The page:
The only trouble with that was 3 years later I found myself living this lifestyle that felt superficial and unfulfilling. I don’t for one moment discount the process I had been through with my coaching and I still consider it a hugely valuable experience. But the problem was that I had set these goals without really considering what they meant to me. I guess I had thought more about what I should be doing, rather than what I wanted to be doing.
I hadn’t taken the time to focus on what felt important to me. I’d not even considered what I might want to contribute to the world or what made me feel alive and made my heart sing. I hadn’t for one moment assumed that I may have a personal purpose. Or that it might be important to know these things to keep me striving through difficult times. In fact, I hadn’t given much more thought to the process than to my choice of toothpaste! Consequently, the goals I had set were superficial and therefore the life I achieved was superficial.
A professional life coach can offer you a unique space to consider these questions. A good coach will allow you to talk and make sure you know they have heard you before trying to move forward. The process will be entirely trustworthy and non-judgmental. They will help you to challenge anything that may be standing in your way; e.g. those limiting beliefs and critical self-talk. They will help you to understand what is important to you and why.
“He who has a why to live can bear almost any how” ~ Friedrich Nietzsche
Once you have connected with your why you will be consistently guided towards the right direction. This will be your inner compass that always points true north and that will help you cut through the noise of society. You will instantly understand what is important and what is not. And even when all the odds may be stacked against you, knowing your why will keep you grounded and motivated.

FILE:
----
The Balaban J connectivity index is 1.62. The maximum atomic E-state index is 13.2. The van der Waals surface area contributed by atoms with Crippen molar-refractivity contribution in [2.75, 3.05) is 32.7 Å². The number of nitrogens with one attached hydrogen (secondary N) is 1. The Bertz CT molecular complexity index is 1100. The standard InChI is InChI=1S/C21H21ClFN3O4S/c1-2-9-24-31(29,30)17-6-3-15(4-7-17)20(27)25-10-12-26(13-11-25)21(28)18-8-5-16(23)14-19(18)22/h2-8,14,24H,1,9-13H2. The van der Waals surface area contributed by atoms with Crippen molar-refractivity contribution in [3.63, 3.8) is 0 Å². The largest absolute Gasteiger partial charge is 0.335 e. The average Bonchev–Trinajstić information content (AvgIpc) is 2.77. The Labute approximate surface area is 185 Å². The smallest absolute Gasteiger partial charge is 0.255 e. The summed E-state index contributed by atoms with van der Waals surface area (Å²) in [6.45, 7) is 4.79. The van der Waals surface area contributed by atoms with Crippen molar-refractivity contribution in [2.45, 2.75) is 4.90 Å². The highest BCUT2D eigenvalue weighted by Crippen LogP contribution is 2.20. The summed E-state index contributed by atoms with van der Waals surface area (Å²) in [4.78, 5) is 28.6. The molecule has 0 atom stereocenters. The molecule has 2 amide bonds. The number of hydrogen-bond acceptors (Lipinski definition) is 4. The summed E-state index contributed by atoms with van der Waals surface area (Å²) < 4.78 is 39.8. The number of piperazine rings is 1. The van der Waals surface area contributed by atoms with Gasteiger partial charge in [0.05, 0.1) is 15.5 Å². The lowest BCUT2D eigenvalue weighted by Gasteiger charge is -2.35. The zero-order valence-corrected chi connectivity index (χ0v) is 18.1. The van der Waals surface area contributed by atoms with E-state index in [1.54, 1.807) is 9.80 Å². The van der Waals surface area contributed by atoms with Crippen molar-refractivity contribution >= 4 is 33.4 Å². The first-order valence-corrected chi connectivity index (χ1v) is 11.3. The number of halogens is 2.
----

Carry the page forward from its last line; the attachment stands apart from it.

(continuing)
I’m not sure it can help you pick your toothpaste though.
About the author
Olivia D'Silva is a professional life coach who is qualified through the Animas Centre for Coaching in London. She is passionate about helping clients discover meaning and find direction.
Qualified to PGDip in business management with 20 years' SME experience in a variety of industries.
Yogi ~ Foodie ~ Beekeeper ~ Life lover
Life Coach Directory is not responsible for the articles published by members. The views expressed are those of the member who wrote the article.
Top recent articles
Kaidi Bowen, ICF Member, Business & Life Coach, Synergy Coaching and ConsultancyJune 7th, 2018
Rachel Coffey, BA, MA, NLP Mstr- Rachel Coffey CoachingJune 13th, 2018
Angharad Boyson - Bright Rebel CoachingJune 12th, 2018
Most viewed articles
Teresa NorrisJuly 11th, 2016
Aim To Be, Life & Business CoachingJuly 19th, 2010
Jo Painter AC, Dip LC, NLP Prac, MRPharmSJuly 12th, 2015